My last post, on Google adding maps to its Google Books pages, generated some interesting discussion about digitizing books in the comments. I can think of many reasons why digitizing books is a good thing, while the motivations of the publishing houses and the Authors Guild in suing Google seem confused at best and craven at worst.
One of the reasons why digitizing books is important is that it preserves the knowledge contained between the covers. Our libraries are filled with fragile books that require tremendous upkeep and are not as useful to students, scholars, and readers as they could be. This rationale is behind a new $2 million digitizing program at the Library of Congress that will focus on “brittle books.” Among the books slated to be digitized are “American history volumes, U.S. genealogy and regimental histories that hold personal collections from the Civil War period, and six collections of rare books including the Benjamin Franklin Collection.”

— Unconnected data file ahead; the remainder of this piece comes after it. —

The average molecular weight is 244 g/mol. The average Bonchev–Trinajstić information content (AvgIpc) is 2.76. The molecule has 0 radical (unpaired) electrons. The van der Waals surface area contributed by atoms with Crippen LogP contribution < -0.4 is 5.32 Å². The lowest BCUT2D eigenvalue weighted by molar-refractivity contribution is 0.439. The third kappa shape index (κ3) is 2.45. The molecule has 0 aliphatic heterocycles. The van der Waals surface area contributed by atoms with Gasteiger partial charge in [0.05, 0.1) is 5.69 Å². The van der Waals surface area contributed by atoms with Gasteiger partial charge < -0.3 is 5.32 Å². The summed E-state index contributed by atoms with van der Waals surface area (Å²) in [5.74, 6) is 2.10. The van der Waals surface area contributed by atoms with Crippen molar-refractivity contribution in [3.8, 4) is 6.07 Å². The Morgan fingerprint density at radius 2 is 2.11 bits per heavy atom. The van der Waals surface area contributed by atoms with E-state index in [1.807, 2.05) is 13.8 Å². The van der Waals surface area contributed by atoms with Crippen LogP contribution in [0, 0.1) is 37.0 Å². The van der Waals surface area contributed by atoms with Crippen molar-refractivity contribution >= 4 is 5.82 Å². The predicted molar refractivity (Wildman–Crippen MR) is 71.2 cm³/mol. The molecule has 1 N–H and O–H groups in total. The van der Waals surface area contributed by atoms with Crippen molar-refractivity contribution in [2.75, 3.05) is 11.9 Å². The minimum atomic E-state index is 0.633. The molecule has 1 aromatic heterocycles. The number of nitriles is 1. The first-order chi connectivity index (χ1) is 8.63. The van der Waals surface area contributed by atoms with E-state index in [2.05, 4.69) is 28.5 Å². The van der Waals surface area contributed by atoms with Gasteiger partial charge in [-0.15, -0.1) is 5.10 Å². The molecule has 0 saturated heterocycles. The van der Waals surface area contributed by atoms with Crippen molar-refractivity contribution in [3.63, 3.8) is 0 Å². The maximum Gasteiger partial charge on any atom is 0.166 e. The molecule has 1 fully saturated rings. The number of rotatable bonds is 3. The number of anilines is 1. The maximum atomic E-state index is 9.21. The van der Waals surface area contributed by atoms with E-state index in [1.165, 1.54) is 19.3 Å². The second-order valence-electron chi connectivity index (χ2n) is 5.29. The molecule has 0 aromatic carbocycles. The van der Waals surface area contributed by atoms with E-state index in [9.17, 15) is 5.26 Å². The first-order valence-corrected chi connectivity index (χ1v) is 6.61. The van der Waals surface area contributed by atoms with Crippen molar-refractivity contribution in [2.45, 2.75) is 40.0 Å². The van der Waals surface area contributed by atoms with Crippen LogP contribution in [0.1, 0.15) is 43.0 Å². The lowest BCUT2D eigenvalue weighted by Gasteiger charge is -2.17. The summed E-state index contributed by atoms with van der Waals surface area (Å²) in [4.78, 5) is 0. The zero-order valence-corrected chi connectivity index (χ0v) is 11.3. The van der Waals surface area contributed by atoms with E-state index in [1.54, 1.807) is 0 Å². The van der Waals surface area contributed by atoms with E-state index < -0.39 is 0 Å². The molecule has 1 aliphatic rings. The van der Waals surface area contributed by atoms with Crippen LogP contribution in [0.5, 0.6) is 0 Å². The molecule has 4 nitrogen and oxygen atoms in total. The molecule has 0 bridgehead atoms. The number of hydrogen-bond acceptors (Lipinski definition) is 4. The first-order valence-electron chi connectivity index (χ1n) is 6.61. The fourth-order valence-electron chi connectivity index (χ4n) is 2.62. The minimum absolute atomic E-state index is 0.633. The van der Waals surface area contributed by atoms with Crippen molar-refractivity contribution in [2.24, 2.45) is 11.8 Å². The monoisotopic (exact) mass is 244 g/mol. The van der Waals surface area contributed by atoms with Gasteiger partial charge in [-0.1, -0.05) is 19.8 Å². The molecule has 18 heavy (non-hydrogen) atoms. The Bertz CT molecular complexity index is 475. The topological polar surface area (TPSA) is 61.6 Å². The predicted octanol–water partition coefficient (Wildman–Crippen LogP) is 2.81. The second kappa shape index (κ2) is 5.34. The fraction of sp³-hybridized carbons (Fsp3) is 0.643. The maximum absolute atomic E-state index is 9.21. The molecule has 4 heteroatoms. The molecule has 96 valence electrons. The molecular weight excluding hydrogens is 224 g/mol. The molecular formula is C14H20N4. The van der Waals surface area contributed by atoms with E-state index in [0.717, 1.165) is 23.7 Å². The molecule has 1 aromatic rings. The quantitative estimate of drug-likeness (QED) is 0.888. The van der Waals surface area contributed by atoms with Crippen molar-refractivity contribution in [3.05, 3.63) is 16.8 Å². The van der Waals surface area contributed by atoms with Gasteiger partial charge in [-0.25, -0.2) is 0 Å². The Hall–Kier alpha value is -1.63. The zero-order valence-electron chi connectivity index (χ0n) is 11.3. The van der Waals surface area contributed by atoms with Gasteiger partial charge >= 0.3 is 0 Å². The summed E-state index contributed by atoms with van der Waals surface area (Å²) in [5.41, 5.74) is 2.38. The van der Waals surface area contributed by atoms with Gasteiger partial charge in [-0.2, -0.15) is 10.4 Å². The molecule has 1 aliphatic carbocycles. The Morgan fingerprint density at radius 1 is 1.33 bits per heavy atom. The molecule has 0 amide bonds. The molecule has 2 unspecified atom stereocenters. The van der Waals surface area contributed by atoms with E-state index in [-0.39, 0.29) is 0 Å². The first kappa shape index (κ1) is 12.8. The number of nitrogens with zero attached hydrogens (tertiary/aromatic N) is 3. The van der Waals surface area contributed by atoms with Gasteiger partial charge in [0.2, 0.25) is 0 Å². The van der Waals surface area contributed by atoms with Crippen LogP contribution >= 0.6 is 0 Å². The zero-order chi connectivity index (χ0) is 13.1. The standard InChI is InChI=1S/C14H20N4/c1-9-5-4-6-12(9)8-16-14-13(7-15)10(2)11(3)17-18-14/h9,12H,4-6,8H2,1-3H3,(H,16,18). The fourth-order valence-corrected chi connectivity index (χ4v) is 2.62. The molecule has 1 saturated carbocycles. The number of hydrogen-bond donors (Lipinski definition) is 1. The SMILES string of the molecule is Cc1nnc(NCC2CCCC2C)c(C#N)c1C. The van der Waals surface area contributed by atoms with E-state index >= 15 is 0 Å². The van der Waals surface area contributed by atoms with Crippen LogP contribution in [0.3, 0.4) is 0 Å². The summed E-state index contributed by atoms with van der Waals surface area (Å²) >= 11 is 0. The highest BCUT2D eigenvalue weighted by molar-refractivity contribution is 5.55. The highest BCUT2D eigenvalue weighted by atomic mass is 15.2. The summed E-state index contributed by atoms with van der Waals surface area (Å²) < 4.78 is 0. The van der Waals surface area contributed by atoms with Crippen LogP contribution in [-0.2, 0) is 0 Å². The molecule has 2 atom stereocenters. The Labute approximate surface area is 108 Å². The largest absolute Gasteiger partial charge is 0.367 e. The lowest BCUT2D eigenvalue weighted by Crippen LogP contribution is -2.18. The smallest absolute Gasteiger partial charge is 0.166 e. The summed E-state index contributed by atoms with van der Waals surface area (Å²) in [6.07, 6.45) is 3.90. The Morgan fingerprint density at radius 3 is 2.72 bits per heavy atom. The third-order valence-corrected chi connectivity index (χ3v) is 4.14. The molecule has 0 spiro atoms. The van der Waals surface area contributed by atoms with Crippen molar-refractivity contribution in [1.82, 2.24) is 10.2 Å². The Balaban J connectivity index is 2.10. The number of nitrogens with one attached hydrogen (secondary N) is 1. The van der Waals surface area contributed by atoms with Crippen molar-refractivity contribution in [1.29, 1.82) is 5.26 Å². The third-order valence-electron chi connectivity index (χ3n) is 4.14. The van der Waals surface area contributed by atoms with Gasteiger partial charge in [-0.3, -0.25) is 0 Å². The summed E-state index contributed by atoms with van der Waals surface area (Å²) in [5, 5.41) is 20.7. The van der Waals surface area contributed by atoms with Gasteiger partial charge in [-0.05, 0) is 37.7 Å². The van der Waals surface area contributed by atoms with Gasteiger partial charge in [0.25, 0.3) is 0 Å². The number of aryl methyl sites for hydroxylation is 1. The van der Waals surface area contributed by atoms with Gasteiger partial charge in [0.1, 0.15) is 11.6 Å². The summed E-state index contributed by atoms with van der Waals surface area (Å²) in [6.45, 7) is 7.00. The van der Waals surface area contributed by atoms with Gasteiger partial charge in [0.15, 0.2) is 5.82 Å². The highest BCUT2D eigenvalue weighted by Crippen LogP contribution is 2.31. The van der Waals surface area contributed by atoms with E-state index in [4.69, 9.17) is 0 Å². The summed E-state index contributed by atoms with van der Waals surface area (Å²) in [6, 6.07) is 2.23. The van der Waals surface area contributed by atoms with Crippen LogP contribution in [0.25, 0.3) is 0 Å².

Some may argue that this is apples and oranges, that publishers and Authors Guild are only interested protecting writers working now, but the lawsuits have in fact targeted the Google Books Library Project, not the Google Books Partner Program, which they are largely on board with. Those attacking Google charge that the company is running afoul of copyright law by scanning library books in their entirety even if Google only makes snippets of them available to the public, and, as Jeffrey Toobin’s insightful article in the New Yorker makes clear, these suits threaten to cause a ripple effect that might not be in the public’s best interest. Whatever the outcome of these suits, let’s at least hope that our most fragile books get saved for posterity.